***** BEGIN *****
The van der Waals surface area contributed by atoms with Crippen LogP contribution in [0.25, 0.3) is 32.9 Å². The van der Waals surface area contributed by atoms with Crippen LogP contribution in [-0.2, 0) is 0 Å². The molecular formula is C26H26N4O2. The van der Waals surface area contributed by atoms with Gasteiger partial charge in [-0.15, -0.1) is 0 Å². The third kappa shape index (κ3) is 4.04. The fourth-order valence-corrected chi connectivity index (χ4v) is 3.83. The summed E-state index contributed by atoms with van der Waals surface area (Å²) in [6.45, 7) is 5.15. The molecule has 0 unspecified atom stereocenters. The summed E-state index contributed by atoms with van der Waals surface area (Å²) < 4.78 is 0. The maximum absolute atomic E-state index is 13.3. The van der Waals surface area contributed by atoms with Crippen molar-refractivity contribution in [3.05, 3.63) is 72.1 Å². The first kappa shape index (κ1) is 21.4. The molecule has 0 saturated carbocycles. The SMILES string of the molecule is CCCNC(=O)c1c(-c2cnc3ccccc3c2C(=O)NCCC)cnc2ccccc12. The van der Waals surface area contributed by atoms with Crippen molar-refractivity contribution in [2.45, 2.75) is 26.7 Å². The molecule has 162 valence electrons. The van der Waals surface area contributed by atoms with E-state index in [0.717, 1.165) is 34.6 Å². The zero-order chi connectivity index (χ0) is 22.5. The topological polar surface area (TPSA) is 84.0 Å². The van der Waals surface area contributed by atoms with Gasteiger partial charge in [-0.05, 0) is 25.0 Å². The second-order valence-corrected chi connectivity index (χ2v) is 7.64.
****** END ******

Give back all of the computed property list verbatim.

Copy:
The van der Waals surface area contributed by atoms with Crippen LogP contribution in [0.25, 0.3) is 32.9 Å². The van der Waals surface area contributed by atoms with Crippen LogP contribution in [-0.2, 0) is 0 Å². The molecular formula is C26H26N4O2. The van der Waals surface area contributed by atoms with Gasteiger partial charge in [-0.15, -0.1) is 0 Å². The third kappa shape index (κ3) is 4.04. The fourth-order valence-corrected chi connectivity index (χ4v) is 3.83. The summed E-state index contributed by atoms with van der Waals surface area (Å²) in [6.45, 7) is 5.15. The molecule has 0 unspecified atom stereocenters. The summed E-state index contributed by atoms with van der Waals surface area (Å²) < 4.78 is 0. The maximum absolute atomic E-state index is 13.3. The van der Waals surface area contributed by atoms with Crippen molar-refractivity contribution in [3.05, 3.63) is 72.1 Å². The first kappa shape index (κ1) is 21.4. The molecule has 0 saturated carbocycles. The SMILES string of the molecule is CCCNC(=O)c1c(-c2cnc3ccccc3c2C(=O)NCCC)cnc2ccccc12. The van der Waals surface area contributed by atoms with Crippen molar-refractivity contribution in [2.45, 2.75) is 26.7 Å². The molecule has 162 valence electrons. The van der Waals surface area contributed by atoms with E-state index in [0.717, 1.165) is 34.6 Å². The zero-order chi connectivity index (χ0) is 22.5. The topological polar surface area (TPSA) is 84.0 Å². The van der Waals surface area contributed by atoms with Gasteiger partial charge in [-0.05, 0) is 25.0 Å². The second-order valence-corrected chi connectivity index (χ2v) is 7.64.